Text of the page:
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Preliminary findings of UNESCO mission sent to assess earthquake damage to sites in northern Italy

Tuesday, 12 June 2012
access_time 2 min read
Estense Castle in Ferrara, Italy | Claudio Margottini

Following the earthquakes that struck the region of Emilia in northern Italy, notably since May 20, the UNESCO Director General Irina Bokova dispatched an urgent technical mission with the objective of assessing the overall situation at the affected World Heritage properties. The mission also aimed to evaluate the current risks related to the evolution of the seismic phenomenon and collect information on the strategy put in place by the competent Italian authorities to mitigate these risks and plan for recovery.

The mission, which took place on 7 and 8 June 2012, visited the three World Heritage properties affected by the earthquake, i.e. 1) Mantua and Sabbioneta; 2) the Cathedral, Torre Civica and Piazza Grande, Modena; and 3) Ferrara, City of the Renaissance, and its Po Delta. The overall situation at the three World Heritage Properties, as concerns the state of the cultural heritage, is serious and characterized by widespread damage, although for the time being not catastrophic. In most of the historic buildings observed, the earthquake caused the opening of cracks, often along previous ones that had been repaired in the past, and the fall of small parts of plasters and stucco decorations (e.g. in the Cathedral of Modena, or Palazzo Ducale in Mantua). In the most worrying cases, whole structural elements seemed to have moved (Rocca Stellata, near Ferrara, or Palazzo della Ragione in Mantua) with possible risks for their overall stability. Small architectural parts on the top of the tallest buildings (i.e. turrets, skylights, tiles) have fallen off in some cases, or are threatening to fall, with risks for the underlying buildings (as at the Church of Santa Barbara, within the Palazzo Ducale of Mantua or at the ancient Ariostea Library, in Ferrara). As a result of the above, hundreds of public buildings, heritage properties and museums have been closed to the public, pending verification of their structural soundness.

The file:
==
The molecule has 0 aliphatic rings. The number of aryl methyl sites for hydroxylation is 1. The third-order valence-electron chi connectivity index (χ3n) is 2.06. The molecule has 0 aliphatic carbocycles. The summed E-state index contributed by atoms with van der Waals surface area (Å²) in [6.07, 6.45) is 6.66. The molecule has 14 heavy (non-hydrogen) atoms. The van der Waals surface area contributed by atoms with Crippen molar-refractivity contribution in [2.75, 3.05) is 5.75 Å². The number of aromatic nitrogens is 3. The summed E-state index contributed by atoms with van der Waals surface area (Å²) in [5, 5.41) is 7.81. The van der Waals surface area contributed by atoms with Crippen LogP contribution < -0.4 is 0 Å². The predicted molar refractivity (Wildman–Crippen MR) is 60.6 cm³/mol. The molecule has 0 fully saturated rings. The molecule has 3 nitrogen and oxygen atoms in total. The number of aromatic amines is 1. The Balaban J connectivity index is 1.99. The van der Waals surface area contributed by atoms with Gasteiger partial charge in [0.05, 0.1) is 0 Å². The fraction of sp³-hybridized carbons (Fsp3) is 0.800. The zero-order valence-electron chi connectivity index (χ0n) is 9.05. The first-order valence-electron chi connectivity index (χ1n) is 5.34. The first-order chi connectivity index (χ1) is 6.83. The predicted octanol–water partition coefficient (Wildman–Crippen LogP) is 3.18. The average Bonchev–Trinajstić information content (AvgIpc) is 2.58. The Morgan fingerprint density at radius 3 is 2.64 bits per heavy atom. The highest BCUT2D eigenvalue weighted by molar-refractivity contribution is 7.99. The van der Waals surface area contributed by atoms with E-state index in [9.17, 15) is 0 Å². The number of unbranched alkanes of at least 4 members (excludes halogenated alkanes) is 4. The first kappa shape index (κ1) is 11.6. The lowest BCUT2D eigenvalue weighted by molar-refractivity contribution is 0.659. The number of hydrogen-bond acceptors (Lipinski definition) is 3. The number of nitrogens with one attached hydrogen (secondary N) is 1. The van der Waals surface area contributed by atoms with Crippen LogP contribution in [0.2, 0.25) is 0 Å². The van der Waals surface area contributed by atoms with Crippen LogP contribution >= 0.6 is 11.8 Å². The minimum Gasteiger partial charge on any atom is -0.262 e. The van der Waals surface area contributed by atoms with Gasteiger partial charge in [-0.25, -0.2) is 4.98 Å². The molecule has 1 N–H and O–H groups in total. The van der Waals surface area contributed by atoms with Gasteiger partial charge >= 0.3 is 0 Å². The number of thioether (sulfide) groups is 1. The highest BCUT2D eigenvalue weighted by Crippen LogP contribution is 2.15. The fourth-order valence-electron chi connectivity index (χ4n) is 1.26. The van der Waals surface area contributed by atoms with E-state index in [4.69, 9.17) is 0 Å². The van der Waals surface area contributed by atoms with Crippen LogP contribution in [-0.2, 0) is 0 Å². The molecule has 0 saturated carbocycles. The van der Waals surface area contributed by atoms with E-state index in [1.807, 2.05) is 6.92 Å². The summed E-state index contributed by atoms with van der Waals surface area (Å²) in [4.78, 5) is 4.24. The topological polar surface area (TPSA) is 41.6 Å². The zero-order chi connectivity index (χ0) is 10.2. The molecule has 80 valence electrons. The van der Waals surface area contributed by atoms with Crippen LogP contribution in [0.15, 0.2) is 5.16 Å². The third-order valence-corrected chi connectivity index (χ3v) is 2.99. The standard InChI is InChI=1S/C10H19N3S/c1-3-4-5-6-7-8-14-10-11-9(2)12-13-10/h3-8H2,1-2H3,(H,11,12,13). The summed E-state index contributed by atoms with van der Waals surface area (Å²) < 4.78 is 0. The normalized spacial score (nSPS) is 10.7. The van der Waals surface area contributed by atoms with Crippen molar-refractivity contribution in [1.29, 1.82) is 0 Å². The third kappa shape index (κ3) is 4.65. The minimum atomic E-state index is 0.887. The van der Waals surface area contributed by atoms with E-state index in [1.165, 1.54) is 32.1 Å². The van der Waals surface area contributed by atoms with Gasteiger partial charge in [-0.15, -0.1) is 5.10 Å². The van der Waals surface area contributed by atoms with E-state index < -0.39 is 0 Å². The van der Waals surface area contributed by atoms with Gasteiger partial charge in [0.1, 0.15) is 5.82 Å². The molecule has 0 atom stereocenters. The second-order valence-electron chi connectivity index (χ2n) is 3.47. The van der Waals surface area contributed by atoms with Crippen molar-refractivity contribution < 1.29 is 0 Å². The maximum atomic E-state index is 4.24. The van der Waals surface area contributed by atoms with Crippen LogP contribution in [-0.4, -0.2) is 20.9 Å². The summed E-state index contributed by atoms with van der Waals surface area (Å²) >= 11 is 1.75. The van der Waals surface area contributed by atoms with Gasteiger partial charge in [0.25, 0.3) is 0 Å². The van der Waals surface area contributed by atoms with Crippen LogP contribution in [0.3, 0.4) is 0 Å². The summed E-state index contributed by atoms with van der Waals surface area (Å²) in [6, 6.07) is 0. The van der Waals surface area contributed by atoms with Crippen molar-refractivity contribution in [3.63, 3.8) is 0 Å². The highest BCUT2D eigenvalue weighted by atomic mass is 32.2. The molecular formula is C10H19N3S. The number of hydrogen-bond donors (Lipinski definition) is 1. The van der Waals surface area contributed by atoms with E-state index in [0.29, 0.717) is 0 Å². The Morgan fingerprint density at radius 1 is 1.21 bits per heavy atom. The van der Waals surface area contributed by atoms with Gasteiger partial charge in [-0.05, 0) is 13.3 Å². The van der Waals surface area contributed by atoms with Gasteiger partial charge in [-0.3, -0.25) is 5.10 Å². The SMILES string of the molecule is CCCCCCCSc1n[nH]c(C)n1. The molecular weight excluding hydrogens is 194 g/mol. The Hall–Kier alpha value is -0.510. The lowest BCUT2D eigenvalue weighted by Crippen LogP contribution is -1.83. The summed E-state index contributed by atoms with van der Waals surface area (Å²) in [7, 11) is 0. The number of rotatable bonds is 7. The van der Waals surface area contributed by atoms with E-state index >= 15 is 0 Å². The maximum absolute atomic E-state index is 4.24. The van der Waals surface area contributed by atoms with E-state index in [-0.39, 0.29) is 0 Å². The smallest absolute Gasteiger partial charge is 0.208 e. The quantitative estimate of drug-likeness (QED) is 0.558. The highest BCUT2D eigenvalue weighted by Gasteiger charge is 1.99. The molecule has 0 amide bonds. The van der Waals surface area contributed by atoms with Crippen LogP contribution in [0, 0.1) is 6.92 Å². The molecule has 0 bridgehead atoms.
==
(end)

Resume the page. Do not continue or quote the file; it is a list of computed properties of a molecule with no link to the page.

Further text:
The residential building stock seems to have resisted better, overall, but the situation must be checked on a case by case basis and the mission understood that thousands of homeowners – particularly in Ferrara – have requested that their property be technically assessed for stability. The complex water management system of the Po Delta, near Ferrara, has been partially disrupted, with damage to some historic buildings, pumps, small embankments, and bridges affected. All of this damage, which is still being assessed, may prevent water from irrigating the fields, in case of drought, or cause floods during the rainy season.

Competent authorities at all levels are doing their utmost, working around the clock in difficult conditions, to assess the damage and carry out emergency interventions.  These have included localized propping, reinforcement rings of towers and the removal and storage in safe premises of items at risk from buildings, such as paintings or statues. The sheer number of the buildings and sites to control, however, is posing a real challenge, especially considering the risk of new seismic events. Operations are being conducted by the various authorities in close consultation with the Municipal authorities and the Civil Defense Department (Protezione Civile).

A brief report on the situation will be presented at the forthcoming session of the World Heritage Committee (St. Petersburg, 24 June-6 July 2012).